Google AdWords for Video, an advertising platform for pay-per-click ads on YouTube, has evolved quite a bit since it was first incorporated into AdWords in September 2011. Marketing Mojo’s Blaine Anderson wrote a series of blog posts about the platform back in July that explained the basics of video advertising in AdWords. At the end of 2013, AdWords for Video made several big improvements to the platform, expanding the capabilities for video advertisers.
One of the biggest changes was the incorporation of Earned Actions as performance metrics. Earned Actions are actions that a paid video ad viewer completes on YouTube within 7 days of viewing the paid ad. “Earned Views” and “Earned Subscribers” metrics now replace “Follow-On-Views” and “Follow-On-Subscribes.” These metrics were also expanded to include “Earned Likes,” “Earned Shares,” and “Earned Playlist Additions.” This change has opened up the ways performance can be measured in AdWords for Video.
Here are four other updates to the platform that have expanded the capabilities for video advertising.
Placements are a bit different in AdWords for Video than in AdWords. As ads can be placed on the YouTube Network and on the Google Display Network, AdWords for Video placements can be the URL of a YouTube video, or the URL of a site on which your video was displayed. Placements are tied to your targeting groups, so this information can be viewed by clicking on a specific targeting group you have set up and navigating to the “Where your ads were shown” option. This feature helps advertisers control where ads are shown and exclude placements where they don’t want their ad shown or they aren’t performing well. You can also include specific placements in the new targeting group interface under Advanced Options.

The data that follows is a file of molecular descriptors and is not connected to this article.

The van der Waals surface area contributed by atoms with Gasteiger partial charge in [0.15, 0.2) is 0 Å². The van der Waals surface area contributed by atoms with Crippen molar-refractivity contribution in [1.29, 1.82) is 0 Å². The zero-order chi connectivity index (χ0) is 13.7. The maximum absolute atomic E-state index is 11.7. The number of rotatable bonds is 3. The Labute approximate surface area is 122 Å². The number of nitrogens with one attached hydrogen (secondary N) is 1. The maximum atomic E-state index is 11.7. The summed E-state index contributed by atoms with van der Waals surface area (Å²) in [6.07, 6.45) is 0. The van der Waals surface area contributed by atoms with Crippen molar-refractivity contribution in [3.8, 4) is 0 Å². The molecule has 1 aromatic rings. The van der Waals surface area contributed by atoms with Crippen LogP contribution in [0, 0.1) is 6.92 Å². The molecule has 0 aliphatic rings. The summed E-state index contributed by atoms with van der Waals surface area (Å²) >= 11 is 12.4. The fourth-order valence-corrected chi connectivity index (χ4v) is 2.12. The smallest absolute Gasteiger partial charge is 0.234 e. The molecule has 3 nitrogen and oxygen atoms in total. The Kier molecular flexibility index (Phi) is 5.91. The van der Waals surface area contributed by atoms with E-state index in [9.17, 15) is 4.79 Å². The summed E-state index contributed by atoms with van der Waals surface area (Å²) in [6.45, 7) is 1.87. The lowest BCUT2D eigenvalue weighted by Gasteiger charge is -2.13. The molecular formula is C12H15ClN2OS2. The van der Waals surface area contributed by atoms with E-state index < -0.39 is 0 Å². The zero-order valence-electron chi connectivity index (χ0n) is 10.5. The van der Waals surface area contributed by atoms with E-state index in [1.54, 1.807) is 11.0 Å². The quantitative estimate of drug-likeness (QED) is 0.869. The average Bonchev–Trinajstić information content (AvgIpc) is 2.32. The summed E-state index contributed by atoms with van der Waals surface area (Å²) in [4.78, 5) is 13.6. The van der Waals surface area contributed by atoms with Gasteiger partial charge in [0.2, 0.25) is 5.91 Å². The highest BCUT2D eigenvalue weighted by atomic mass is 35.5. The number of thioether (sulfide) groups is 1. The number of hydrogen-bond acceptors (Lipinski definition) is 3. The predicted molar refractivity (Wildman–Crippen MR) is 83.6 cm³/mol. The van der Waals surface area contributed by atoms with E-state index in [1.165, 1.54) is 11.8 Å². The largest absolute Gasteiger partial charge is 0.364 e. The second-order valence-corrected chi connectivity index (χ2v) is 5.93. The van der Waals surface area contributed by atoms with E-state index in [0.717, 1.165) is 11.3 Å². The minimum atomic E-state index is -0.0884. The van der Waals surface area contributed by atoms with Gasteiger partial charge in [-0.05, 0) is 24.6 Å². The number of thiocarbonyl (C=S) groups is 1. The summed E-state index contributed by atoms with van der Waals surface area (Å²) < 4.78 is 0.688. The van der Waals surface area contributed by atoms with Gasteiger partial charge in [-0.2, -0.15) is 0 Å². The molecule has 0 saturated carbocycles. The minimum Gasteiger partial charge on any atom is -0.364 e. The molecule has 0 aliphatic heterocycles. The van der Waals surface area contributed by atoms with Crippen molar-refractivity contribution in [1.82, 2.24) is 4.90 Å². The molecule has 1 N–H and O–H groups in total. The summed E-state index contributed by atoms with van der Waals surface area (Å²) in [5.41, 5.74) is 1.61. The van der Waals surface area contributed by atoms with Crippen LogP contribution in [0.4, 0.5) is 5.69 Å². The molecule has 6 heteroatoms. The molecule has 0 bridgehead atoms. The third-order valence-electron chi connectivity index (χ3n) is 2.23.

If you use AdWords Conversion tracking, those conversions can be tracked for your campaigns in AdWords for Video as well. View through conversions, or conversions that take place after a user has viewed a paid ad, can be tracked as well. This is beneficial to advertisers as it opens up the ability to potentially measure ROI from video advertising.
In August, AdWords for Video made some updates to include options to target users on specific devices. In fact, advertisers can get very granular with these targets, going as far as whether a user uses AT&T or Verizon.
Remarketing lists can be built for YouTube channel visitors that have viewed a video or viewed a paid video ad. Some new options include remarketing lists for users who have liked or commented on a certain video or videos. Additionally, these remarketing lists can be used in the standard AdWords interface on your PPC campaigns. This could be helpful if you have multiple videos with similar content, and want to expand your remarketing audience on AdWords with visitors to YouTube.
Although, in my opinion, there are still ways the platform could be improved, the continually updating features of AdWords for Video are making it easier for advertisers to optimize their video advertising performance. It also provides a variety of statistics by which to measure that performance depending on the advertiser’s goals.